“It’s a passion of mine.  For me, it is art in its purest form – nothing compares to it.  The human form is so familiar and yet so complex, that for an artist, it provides a constant challenge.”

She attends a local life drawing group, and mentions how even now, she has to concentrate fully every time.

“It’s completely absorbing.  The first mark on the blank sheet is always the hardest.  And then that lucky moment when the marks you are making begin to flow and your two dimensional drawing starts to take life; it’s an immensely rewarding experience.  I can be feeling tired and stressed when I get there, and then there’s suddenly no room in my head for anything except for light and shade and form.”

An example of Jane Archer's life drawing.

An example of Jane Archer’s life drawing.

Jane mentions how she wouldn’t be brave enough to be selling her work today if it wasn’t for the support and encouragement she received from all of us in the first two years of the Christmas pop up shop (where the friendships we’ve taken through to Love Handmade were first formed).  I personally think she would, because she might have exploded in a big ball of multicoloured paint without being able to have that all-important outlet for her work, but she maintains we gave her the confidence.  This of course might have been something to do with us all oohing and ahhing over her work every day…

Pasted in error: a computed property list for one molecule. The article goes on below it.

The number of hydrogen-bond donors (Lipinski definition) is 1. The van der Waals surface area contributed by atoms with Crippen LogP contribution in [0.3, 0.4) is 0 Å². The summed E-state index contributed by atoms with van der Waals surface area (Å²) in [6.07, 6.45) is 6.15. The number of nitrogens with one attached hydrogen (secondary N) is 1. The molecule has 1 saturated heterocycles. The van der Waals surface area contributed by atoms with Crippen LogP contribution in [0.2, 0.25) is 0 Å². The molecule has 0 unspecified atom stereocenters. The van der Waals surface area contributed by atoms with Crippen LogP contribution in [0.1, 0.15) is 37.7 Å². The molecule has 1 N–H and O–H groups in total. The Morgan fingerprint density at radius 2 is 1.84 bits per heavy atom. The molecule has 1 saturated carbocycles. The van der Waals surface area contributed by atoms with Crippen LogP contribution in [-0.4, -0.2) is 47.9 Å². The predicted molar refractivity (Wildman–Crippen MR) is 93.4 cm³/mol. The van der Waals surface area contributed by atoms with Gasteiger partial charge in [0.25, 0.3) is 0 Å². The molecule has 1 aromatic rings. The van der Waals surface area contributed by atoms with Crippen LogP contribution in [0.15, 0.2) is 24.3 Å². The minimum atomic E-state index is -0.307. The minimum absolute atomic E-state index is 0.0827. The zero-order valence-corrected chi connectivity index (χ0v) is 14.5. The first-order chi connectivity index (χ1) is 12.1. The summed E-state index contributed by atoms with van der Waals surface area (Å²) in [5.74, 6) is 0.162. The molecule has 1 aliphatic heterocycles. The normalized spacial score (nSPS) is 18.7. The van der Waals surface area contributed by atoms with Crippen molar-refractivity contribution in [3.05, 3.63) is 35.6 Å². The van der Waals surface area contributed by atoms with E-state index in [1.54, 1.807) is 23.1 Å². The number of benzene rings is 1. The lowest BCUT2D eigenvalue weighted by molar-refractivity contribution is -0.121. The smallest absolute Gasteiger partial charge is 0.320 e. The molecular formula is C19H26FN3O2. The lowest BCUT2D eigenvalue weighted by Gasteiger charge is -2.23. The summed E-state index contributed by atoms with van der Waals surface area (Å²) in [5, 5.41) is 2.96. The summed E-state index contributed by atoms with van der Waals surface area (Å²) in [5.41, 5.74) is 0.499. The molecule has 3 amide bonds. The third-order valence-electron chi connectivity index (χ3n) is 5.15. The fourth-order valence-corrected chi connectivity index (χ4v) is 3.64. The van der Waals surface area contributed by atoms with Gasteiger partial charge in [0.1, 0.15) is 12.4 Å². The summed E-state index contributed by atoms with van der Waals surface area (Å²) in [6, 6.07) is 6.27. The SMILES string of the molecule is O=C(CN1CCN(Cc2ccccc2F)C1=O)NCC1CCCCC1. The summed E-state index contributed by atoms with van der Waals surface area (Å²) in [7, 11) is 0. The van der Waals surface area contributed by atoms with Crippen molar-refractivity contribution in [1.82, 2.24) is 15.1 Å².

“I was terrified to start with. You feel as if you’re putting yourself on show – this is what I do, does anybody like it?”

We like it, Jane. In fact, we love it. I’ve started my Jane Archer collection with an original watercolour.  My mum (another of the cooperative) has two.  I’m already eyeing up my next piece, so I think we can safely assume that there’s one or two fans out there!

Warwickshire Open Studios runs until the 13th of July.  All of the details are on their website, and Jane will be back at our fairs again in September.

I’m off to really look at the flowers in my watercolour painting again. There may be some more appreciative oohing and ahhing going on!

Jane with some of her work in the church

Jane with some of her work in the church